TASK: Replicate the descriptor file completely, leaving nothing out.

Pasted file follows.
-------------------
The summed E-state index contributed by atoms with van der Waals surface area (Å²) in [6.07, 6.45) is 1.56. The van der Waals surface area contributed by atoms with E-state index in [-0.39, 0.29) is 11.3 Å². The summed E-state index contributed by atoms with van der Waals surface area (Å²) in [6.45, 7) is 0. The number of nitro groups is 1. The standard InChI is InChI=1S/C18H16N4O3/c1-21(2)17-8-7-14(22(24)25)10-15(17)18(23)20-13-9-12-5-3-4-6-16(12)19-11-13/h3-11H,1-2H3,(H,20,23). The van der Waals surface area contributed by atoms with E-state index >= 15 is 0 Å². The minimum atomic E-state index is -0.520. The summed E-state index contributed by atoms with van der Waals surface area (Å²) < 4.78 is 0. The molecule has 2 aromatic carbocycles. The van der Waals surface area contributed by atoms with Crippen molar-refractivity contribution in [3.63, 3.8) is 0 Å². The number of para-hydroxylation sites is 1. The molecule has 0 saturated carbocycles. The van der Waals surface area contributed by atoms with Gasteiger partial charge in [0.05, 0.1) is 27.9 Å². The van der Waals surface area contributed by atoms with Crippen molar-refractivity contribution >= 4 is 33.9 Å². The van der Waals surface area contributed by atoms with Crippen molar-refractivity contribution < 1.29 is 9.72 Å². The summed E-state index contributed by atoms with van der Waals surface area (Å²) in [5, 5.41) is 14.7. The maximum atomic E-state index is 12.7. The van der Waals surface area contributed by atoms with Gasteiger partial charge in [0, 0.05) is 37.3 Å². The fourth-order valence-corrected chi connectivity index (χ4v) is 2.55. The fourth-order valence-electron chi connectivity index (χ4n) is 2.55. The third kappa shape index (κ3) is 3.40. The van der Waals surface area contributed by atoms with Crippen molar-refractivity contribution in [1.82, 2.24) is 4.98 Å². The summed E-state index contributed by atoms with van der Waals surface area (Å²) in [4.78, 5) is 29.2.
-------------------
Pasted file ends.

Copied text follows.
The summed E-state index contributed by atoms with van der Waals surface area (Å²) in [6.07, 6.45) is 1.56. The van der Waals surface area contributed by atoms with E-state index in [-0.39, 0.29) is 11.3 Å². The summed E-state index contributed by atoms with van der Waals surface area (Å²) in [6.45, 7) is 0. The number of nitro groups is 1. The standard InChI is InChI=1S/C18H16N4O3/c1-21(2)17-8-7-14(22(24)25)10-15(17)18(23)20-13-9-12-5-3-4-6-16(12)19-11-13/h3-11H,1-2H3,(H,20,23). The van der Waals surface area contributed by atoms with E-state index >= 15 is 0 Å². The minimum atomic E-state index is -0.520. The summed E-state index contributed by atoms with van der Waals surface area (Å²) < 4.78 is 0. The molecule has 2 aromatic carbocycles. The van der Waals surface area contributed by atoms with Crippen molar-refractivity contribution in [3.63, 3.8) is 0 Å². The number of para-hydroxylation sites is 1. The molecule has 0 saturated carbocycles. The van der Waals surface area contributed by atoms with Gasteiger partial charge in [0.05, 0.1) is 27.9 Å². The van der Waals surface area contributed by atoms with Crippen molar-refractivity contribution >= 4 is 33.9 Å². The van der Waals surface area contributed by atoms with Crippen molar-refractivity contribution < 1.29 is 9.72 Å². The summed E-state index contributed by atoms with van der Waals surface area (Å²) in [5, 5.41) is 14.7. The maximum atomic E-state index is 12.7. The van der Waals surface area contributed by atoms with Gasteiger partial charge in [0, 0.05) is 37.3 Å². The fourth-order valence-corrected chi connectivity index (χ4v) is 2.55. The fourth-order valence-electron chi connectivity index (χ4n) is 2.55. The third kappa shape index (κ3) is 3.40. The van der Waals surface area contributed by atoms with Crippen molar-refractivity contribution in [1.82, 2.24) is 4.98 Å². The summed E-state index contributed by atoms with van der Waals surface area (Å²) in [4.78, 5) is 29.2.